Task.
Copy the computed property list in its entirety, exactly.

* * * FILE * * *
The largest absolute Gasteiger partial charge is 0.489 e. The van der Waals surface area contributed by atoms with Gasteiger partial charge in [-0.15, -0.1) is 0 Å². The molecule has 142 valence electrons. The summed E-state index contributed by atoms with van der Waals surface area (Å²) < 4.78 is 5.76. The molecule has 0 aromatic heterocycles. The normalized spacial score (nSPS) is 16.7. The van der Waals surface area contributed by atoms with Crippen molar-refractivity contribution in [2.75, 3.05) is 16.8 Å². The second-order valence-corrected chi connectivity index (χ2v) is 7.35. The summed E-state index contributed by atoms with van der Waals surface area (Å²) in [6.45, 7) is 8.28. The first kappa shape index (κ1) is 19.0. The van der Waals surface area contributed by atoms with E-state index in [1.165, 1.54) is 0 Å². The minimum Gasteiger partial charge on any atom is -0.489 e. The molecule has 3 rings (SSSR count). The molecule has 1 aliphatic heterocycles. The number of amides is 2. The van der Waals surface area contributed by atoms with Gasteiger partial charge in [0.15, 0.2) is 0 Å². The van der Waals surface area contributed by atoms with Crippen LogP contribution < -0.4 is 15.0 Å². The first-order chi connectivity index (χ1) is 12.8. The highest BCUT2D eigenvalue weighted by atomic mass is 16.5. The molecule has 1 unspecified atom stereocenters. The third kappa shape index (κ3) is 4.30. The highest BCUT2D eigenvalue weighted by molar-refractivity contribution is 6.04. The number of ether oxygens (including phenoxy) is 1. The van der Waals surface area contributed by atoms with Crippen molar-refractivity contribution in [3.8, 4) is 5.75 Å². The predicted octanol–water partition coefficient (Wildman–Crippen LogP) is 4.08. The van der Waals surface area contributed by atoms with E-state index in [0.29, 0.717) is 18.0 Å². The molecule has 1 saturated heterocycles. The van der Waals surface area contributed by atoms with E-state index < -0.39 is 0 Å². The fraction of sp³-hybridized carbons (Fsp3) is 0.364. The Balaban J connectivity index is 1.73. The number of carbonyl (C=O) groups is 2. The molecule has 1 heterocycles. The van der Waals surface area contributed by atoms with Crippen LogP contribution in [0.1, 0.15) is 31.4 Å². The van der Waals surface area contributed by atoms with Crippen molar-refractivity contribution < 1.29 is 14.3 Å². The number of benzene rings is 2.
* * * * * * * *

The largest absolute Gasteiger partial charge is 0.489 e. The van der Waals surface area contributed by atoms with Gasteiger partial charge in [-0.15, -0.1) is 0 Å². The molecule has 142 valence electrons. The summed E-state index contributed by atoms with van der Waals surface area (Å²) < 4.78 is 5.76. The molecule has 0 aromatic heterocycles. The normalized spacial score (nSPS) is 16.7. The van der Waals surface area contributed by atoms with Crippen molar-refractivity contribution in [2.75, 3.05) is 16.8 Å². The second-order valence-corrected chi connectivity index (χ2v) is 7.35. The summed E-state index contributed by atoms with van der Waals surface area (Å²) in [6.45, 7) is 8.28. The first kappa shape index (κ1) is 19.0. The van der Waals surface area contributed by atoms with E-state index in [1.165, 1.54) is 0 Å². The minimum Gasteiger partial charge on any atom is -0.489 e. The molecule has 3 rings (SSSR count). The molecule has 1 aliphatic heterocycles. The number of amides is 2. The van der Waals surface area contributed by atoms with Gasteiger partial charge in [0.15, 0.2) is 0 Å². The van der Waals surface area contributed by atoms with Crippen LogP contribution < -0.4 is 15.0 Å². The first-order chi connectivity index (χ1) is 12.8. The highest BCUT2D eigenvalue weighted by atomic mass is 16.5. The molecule has 1 unspecified atom stereocenters. The third kappa shape index (κ3) is 4.30. The highest BCUT2D eigenvalue weighted by molar-refractivity contribution is 6.04. The number of ether oxygens (including phenoxy) is 1. The van der Waals surface area contributed by atoms with Crippen molar-refractivity contribution in [3.8, 4) is 5.75 Å². The predicted octanol–water partition coefficient (Wildman–Crippen LogP) is 4.08. The van der Waals surface area contributed by atoms with E-state index in [0.29, 0.717) is 18.0 Å². The molecule has 1 saturated heterocycles. The van der Waals surface area contributed by atoms with E-state index < -0.39 is 0 Å². The fraction of sp³-hybridized carbons (Fsp3) is 0.364. The Balaban J connectivity index is 1.73. The number of carbonyl (C=O) groups is 2. The molecule has 1 heterocycles. The van der Waals surface area contributed by atoms with Crippen LogP contribution in [0.1, 0.15) is 31.4 Å². The van der Waals surface area contributed by atoms with Crippen molar-refractivity contribution < 1.29 is 14.3 Å². The number of benzene rings is 2.